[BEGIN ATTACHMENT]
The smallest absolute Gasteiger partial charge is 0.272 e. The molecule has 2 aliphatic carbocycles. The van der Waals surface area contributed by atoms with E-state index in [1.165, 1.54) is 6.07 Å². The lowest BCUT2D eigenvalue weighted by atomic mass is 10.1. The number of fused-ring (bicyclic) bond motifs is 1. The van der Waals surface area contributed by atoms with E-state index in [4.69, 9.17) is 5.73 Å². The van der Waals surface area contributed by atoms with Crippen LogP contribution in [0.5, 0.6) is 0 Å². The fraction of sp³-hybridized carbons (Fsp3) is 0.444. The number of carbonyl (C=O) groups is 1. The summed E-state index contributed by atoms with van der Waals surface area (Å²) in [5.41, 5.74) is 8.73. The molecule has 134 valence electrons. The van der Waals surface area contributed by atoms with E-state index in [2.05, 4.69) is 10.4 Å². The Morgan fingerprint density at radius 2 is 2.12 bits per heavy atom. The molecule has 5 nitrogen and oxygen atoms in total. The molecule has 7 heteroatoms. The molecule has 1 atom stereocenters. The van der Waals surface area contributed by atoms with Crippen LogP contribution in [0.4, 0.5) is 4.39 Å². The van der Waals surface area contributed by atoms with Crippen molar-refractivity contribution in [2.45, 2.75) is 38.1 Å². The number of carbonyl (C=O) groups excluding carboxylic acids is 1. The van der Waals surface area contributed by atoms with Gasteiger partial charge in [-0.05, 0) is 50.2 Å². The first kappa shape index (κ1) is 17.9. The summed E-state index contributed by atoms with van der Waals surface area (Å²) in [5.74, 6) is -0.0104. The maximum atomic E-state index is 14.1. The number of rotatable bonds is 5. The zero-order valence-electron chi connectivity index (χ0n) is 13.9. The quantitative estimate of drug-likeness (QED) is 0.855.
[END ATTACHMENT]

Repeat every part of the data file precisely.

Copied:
The smallest absolute Gasteiger partial charge is 0.272 e. The molecule has 2 aliphatic carbocycles. The van der Waals surface area contributed by atoms with E-state index in [1.165, 1.54) is 6.07 Å². The lowest BCUT2D eigenvalue weighted by atomic mass is 10.1. The number of fused-ring (bicyclic) bond motifs is 1. The van der Waals surface area contributed by atoms with E-state index in [4.69, 9.17) is 5.73 Å². The van der Waals surface area contributed by atoms with Crippen LogP contribution in [0.5, 0.6) is 0 Å². The fraction of sp³-hybridized carbons (Fsp3) is 0.444. The number of carbonyl (C=O) groups is 1. The summed E-state index contributed by atoms with van der Waals surface area (Å²) in [5.41, 5.74) is 8.73. The molecule has 134 valence electrons. The van der Waals surface area contributed by atoms with E-state index in [2.05, 4.69) is 10.4 Å². The Morgan fingerprint density at radius 2 is 2.12 bits per heavy atom. The molecule has 5 nitrogen and oxygen atoms in total. The molecule has 7 heteroatoms. The molecule has 1 atom stereocenters. The van der Waals surface area contributed by atoms with Crippen LogP contribution in [0.4, 0.5) is 4.39 Å². The van der Waals surface area contributed by atoms with Crippen molar-refractivity contribution in [2.45, 2.75) is 38.1 Å². The number of carbonyl (C=O) groups excluding carboxylic acids is 1. The van der Waals surface area contributed by atoms with Gasteiger partial charge in [-0.05, 0) is 50.2 Å². The first kappa shape index (κ1) is 17.9. The summed E-state index contributed by atoms with van der Waals surface area (Å²) in [5.74, 6) is -0.0104. The maximum atomic E-state index is 14.1. The number of rotatable bonds is 5. The zero-order valence-electron chi connectivity index (χ0n) is 13.9. The quantitative estimate of drug-likeness (QED) is 0.855.